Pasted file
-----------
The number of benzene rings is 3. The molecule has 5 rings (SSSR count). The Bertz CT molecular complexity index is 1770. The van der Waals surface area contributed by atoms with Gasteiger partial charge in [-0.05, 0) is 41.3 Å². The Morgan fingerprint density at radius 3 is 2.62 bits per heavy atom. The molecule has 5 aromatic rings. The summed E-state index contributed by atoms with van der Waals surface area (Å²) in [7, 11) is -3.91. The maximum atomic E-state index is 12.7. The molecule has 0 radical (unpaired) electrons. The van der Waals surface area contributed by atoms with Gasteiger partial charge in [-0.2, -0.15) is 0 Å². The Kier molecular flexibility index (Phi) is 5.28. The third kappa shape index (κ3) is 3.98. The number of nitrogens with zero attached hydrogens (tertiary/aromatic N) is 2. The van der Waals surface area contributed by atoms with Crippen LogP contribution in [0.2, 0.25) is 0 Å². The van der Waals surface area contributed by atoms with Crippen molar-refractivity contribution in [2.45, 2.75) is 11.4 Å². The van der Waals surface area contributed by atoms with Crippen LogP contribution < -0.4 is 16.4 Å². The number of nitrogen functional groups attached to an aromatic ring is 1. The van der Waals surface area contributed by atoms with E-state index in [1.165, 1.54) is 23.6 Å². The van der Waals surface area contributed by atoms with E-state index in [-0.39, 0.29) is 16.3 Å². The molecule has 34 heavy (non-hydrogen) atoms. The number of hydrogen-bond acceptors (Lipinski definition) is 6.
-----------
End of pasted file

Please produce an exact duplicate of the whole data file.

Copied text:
The number of benzene rings is 3. The molecule has 5 rings (SSSR count). The Bertz CT molecular complexity index is 1770. The van der Waals surface area contributed by atoms with Gasteiger partial charge in [-0.05, 0) is 41.3 Å². The Morgan fingerprint density at radius 3 is 2.62 bits per heavy atom. The molecule has 5 aromatic rings. The summed E-state index contributed by atoms with van der Waals surface area (Å²) in [7, 11) is -3.91. The maximum atomic E-state index is 12.7. The molecule has 0 radical (unpaired) electrons. The van der Waals surface area contributed by atoms with Gasteiger partial charge in [-0.2, -0.15) is 0 Å². The Kier molecular flexibility index (Phi) is 5.28. The third kappa shape index (κ3) is 3.98. The number of nitrogens with zero attached hydrogens (tertiary/aromatic N) is 2. The van der Waals surface area contributed by atoms with Crippen LogP contribution in [0.2, 0.25) is 0 Å². The van der Waals surface area contributed by atoms with Crippen molar-refractivity contribution in [2.45, 2.75) is 11.4 Å². The van der Waals surface area contributed by atoms with Crippen LogP contribution < -0.4 is 16.4 Å². The number of nitrogen functional groups attached to an aromatic ring is 1. The van der Waals surface area contributed by atoms with E-state index in [1.165, 1.54) is 23.6 Å². The van der Waals surface area contributed by atoms with E-state index in [-0.39, 0.29) is 16.3 Å². The molecule has 34 heavy (non-hydrogen) atoms. The number of hydrogen-bond acceptors (Lipinski definition) is 6.